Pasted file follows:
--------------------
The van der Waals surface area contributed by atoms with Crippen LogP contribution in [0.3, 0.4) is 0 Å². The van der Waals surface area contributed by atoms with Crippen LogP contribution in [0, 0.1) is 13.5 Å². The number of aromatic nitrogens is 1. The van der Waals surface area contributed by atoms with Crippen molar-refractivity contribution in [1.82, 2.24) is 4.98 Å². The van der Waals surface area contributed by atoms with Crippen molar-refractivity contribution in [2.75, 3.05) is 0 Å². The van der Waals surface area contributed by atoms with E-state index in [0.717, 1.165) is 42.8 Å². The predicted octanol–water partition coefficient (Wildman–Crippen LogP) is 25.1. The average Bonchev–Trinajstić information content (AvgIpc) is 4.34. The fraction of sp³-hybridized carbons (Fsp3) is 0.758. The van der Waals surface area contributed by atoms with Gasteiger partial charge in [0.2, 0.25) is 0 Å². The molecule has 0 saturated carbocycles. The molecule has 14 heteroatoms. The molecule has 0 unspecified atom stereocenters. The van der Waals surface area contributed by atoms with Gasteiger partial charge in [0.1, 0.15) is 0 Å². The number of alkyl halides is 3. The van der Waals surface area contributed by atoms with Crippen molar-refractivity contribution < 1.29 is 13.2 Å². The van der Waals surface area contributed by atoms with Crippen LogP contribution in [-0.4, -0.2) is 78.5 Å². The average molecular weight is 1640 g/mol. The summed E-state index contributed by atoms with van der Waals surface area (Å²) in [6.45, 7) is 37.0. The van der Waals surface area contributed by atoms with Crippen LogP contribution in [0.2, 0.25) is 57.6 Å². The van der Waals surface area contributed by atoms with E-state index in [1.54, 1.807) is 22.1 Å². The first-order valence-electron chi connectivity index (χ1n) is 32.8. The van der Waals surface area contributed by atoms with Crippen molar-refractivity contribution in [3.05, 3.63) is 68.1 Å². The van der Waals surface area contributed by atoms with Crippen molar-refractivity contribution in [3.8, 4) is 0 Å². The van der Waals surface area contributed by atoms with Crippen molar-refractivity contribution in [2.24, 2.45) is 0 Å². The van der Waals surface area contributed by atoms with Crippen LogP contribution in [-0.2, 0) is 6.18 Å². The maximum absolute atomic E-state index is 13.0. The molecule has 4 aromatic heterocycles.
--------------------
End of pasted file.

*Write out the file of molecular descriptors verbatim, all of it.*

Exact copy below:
The van der Waals surface area contributed by atoms with Crippen LogP contribution in [0.3, 0.4) is 0 Å². The van der Waals surface area contributed by atoms with Crippen LogP contribution in [0, 0.1) is 13.5 Å². The number of aromatic nitrogens is 1. The van der Waals surface area contributed by atoms with Crippen molar-refractivity contribution in [1.82, 2.24) is 4.98 Å². The van der Waals surface area contributed by atoms with Crippen molar-refractivity contribution in [2.75, 3.05) is 0 Å². The van der Waals surface area contributed by atoms with E-state index in [0.717, 1.165) is 42.8 Å². The predicted octanol–water partition coefficient (Wildman–Crippen LogP) is 25.1. The average Bonchev–Trinajstić information content (AvgIpc) is 4.34. The fraction of sp³-hybridized carbons (Fsp3) is 0.758. The van der Waals surface area contributed by atoms with Gasteiger partial charge in [0.2, 0.25) is 0 Å². The molecule has 0 saturated carbocycles. The molecule has 14 heteroatoms. The molecule has 0 unspecified atom stereocenters. The van der Waals surface area contributed by atoms with Gasteiger partial charge in [0.1, 0.15) is 0 Å². The number of alkyl halides is 3. The van der Waals surface area contributed by atoms with Crippen molar-refractivity contribution < 1.29 is 13.2 Å². The van der Waals surface area contributed by atoms with Crippen LogP contribution in [-0.4, -0.2) is 78.5 Å². The average molecular weight is 1640 g/mol. The summed E-state index contributed by atoms with van der Waals surface area (Å²) in [6.45, 7) is 37.0. The van der Waals surface area contributed by atoms with Crippen LogP contribution in [0.2, 0.25) is 57.6 Å². The van der Waals surface area contributed by atoms with E-state index in [1.54, 1.807) is 22.1 Å². The first-order valence-electron chi connectivity index (χ1n) is 32.8. The van der Waals surface area contributed by atoms with Crippen molar-refractivity contribution in [3.05, 3.63) is 68.1 Å². The van der Waals surface area contributed by atoms with Crippen molar-refractivity contribution in [3.8, 4) is 0 Å². The van der Waals surface area contributed by atoms with Crippen molar-refractivity contribution in [2.24, 2.45) is 0 Å². The van der Waals surface area contributed by atoms with Crippen LogP contribution in [-0.2, 0) is 6.18 Å². The maximum absolute atomic E-state index is 13.0. The molecule has 4 aromatic heterocycles.